CORVALLIS, Ore. – Flavonoids, a group of compounds found in fruits and vegetables that had been thought to be nutritionally important for their antioxidant activity, actually have little or no value in that role, according to an analysis by scientists in the Linus Pauling Institute at Oregon State University.
However, these same compounds may indeed benefit human health, but for reasons that are quite different – the body sees them as foreign compounds, researchers say, and through different mechanisms, they could play a role in preventing cancer or heart disease.
Bioflavonoids join an existing known list of plant compounds that deliver health benefits because they alter metabolism in ways that reduce damage caused by toxins. For example, cabbage and other cruciferous vegetables contain compounds called isothiocyanates such as sulforaphane and indole-3-carbinol. The liver reacts to these isothiocyanates as if they are toxins and the liver therefore makes more enzymes that break down toxins. As a result any real toxins get broken down more quickly and therefore do less harm to the body.
The body metabolises flavonoids into forms that have little antioxidant activity.
“What we now know is that flavonoids are highly metabolized, which alters their chemical structure and diminishes their ability to function as an antioxidant,” said Balz Frei, professor and director of the Linus Pauling Institute. “The body sees them as foreign compounds and modifies them for rapid excretion in the urine and bile.”
Attempts to turn up big health benefits of antioxidant vitamins have been somewhat of a disappointment. The foods that appear to be associated with longer and healthier lives probably deliver most of their benefit due to compounds in them that alter human metabolism in a large assortment of ways.
Flavonoids alter metabolism in several health-promoting ways.
The large increase in total antioxidant capacity of blood observed after the consumption of flavonoid-rich foods is not caused by the flavonoids themselves, Frei said, but most likely is the result of increased uric acid levels.
But just because flavonoids have been found to be ineffectual as antioxidants in the human body does not mean they are without value, Frei said. They appear to strongly influence cell signaling pathways and gene expression, with relevance to both cancer and heart disease.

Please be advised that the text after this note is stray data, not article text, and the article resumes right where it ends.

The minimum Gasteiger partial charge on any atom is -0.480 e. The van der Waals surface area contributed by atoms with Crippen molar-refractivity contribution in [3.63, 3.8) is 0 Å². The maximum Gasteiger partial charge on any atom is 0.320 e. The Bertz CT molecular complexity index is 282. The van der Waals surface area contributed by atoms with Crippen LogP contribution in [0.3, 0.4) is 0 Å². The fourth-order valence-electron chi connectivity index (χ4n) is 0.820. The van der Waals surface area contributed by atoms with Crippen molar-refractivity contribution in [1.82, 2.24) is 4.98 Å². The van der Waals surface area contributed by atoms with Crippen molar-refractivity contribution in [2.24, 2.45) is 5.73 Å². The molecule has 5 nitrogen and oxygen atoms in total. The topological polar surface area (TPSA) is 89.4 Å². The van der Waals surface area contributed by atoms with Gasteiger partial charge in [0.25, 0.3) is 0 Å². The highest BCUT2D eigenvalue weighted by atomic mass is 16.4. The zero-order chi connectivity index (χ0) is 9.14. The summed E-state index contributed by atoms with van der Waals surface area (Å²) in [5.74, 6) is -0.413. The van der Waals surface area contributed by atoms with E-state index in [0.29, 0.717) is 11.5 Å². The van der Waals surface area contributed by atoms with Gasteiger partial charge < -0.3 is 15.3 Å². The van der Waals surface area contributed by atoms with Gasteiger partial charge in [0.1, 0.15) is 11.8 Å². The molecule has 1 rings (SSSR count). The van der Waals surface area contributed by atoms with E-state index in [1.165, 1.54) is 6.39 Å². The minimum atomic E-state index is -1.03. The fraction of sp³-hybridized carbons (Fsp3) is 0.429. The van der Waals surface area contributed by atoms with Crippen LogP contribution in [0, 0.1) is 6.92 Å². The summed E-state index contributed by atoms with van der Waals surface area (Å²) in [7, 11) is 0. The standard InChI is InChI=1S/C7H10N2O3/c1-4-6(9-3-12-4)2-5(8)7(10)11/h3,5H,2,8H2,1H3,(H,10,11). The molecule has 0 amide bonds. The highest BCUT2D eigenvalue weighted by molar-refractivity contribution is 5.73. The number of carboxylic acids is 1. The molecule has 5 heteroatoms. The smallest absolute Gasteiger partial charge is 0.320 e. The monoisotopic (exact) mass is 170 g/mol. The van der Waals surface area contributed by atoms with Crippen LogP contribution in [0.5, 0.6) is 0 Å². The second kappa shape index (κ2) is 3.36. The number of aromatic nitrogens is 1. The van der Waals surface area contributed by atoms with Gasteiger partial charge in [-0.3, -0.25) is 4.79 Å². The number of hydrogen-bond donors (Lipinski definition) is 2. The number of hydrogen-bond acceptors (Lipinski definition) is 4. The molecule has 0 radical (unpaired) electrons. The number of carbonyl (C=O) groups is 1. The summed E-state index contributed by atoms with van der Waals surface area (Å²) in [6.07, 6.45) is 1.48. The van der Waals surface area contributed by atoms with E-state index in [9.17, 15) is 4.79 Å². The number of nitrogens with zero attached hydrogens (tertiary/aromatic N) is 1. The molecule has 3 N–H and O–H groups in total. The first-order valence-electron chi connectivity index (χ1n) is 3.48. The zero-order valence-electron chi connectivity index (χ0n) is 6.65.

“We can now follow the activity of flavonoids in the body, and one thing that is clear is that the body sees them as foreign compounds and is trying to get rid of them,” Frei said. “But this process of gearing up to get rid of unwanted compounds is inducing so-called Phase II enzymes that also help eliminate mutagens and carcinogens, and therefore may be of value in cancer prevention.
“Flavonoids could also induce mechanisms that help kill cancer cells and inhibit tumor invasion,” Frei added.
It also appears that flavonoids increase the activation of existing nitric oxide synthase, which has the effect of keeping blood vessels healthy and relaxed, preventing inflammation, and lowering blood pressure – all key goals in prevention of heart disease.
If we could optimally turn up every enzyme pathway that breaks down toxins we could reduce our rate of aging and delay the onset of cancer and other disorders of old age.
Biogerontologist Aubrey de Grey makes what to my mind is a persuasive argument against the expectation that antioxidants will deliver large health benefits: The metabolic cost of making and retaining antioxidants in the body is pretty low. If antioxidants could deliver benefits as large as some of their advocates claim then natural selection would long ago have selected for mutations that boost body antioxidant levels. So why expect consumed antioxidants to deliver a big benefit?
So (I hear you asking) why wouldn't the body make more detoxifying enzymes even in the absence of foods consumed that up-regulate detoxifying enzymes? My guess is that those enzymes are more metabolically expensive to keep around.
|Share |||Randall Parker, 2007 March 09 02:03 PM Aging Diet Studies|